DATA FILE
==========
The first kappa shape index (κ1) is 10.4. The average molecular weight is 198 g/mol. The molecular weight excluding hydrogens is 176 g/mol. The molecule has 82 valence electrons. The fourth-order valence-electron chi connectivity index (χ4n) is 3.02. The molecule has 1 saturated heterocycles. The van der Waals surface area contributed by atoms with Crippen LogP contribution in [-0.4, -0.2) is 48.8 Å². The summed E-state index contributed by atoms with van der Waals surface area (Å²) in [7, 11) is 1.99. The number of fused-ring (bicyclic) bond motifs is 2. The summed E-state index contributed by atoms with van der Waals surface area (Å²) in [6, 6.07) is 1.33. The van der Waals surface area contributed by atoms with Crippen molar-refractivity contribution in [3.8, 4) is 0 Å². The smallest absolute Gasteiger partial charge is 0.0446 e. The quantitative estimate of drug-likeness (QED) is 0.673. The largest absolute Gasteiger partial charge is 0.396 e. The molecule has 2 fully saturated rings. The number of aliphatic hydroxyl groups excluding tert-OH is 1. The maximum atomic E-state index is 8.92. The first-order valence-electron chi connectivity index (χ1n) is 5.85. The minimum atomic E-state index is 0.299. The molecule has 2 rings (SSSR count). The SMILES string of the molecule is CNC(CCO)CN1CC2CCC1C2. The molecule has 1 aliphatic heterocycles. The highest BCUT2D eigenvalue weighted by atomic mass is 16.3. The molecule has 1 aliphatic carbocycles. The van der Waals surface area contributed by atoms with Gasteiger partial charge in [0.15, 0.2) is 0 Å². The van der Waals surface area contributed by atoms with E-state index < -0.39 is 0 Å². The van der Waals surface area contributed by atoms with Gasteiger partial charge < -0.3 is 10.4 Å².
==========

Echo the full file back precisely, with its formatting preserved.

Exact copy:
The first kappa shape index (κ1) is 10.4. The average molecular weight is 198 g/mol. The molecular weight excluding hydrogens is 176 g/mol. The molecule has 82 valence electrons. The fourth-order valence-electron chi connectivity index (χ4n) is 3.02. The molecule has 1 saturated heterocycles. The van der Waals surface area contributed by atoms with Crippen LogP contribution in [-0.4, -0.2) is 48.8 Å². The summed E-state index contributed by atoms with van der Waals surface area (Å²) in [7, 11) is 1.99. The number of fused-ring (bicyclic) bond motifs is 2. The summed E-state index contributed by atoms with van der Waals surface area (Å²) in [6, 6.07) is 1.33. The van der Waals surface area contributed by atoms with Crippen molar-refractivity contribution in [3.8, 4) is 0 Å². The smallest absolute Gasteiger partial charge is 0.0446 e. The quantitative estimate of drug-likeness (QED) is 0.673. The largest absolute Gasteiger partial charge is 0.396 e. The molecule has 2 fully saturated rings. The number of aliphatic hydroxyl groups excluding tert-OH is 1. The maximum atomic E-state index is 8.92. The first-order valence-electron chi connectivity index (χ1n) is 5.85. The minimum atomic E-state index is 0.299. The molecule has 2 rings (SSSR count). The SMILES string of the molecule is CNC(CCO)CN1CC2CCC1C2. The molecule has 1 aliphatic heterocycles. The highest BCUT2D eigenvalue weighted by atomic mass is 16.3. The molecule has 1 aliphatic carbocycles. The van der Waals surface area contributed by atoms with Gasteiger partial charge in [0.15, 0.2) is 0 Å². The van der Waals surface area contributed by atoms with E-state index < -0.39 is 0 Å². The van der Waals surface area contributed by atoms with Gasteiger partial charge < -0.3 is 10.4 Å².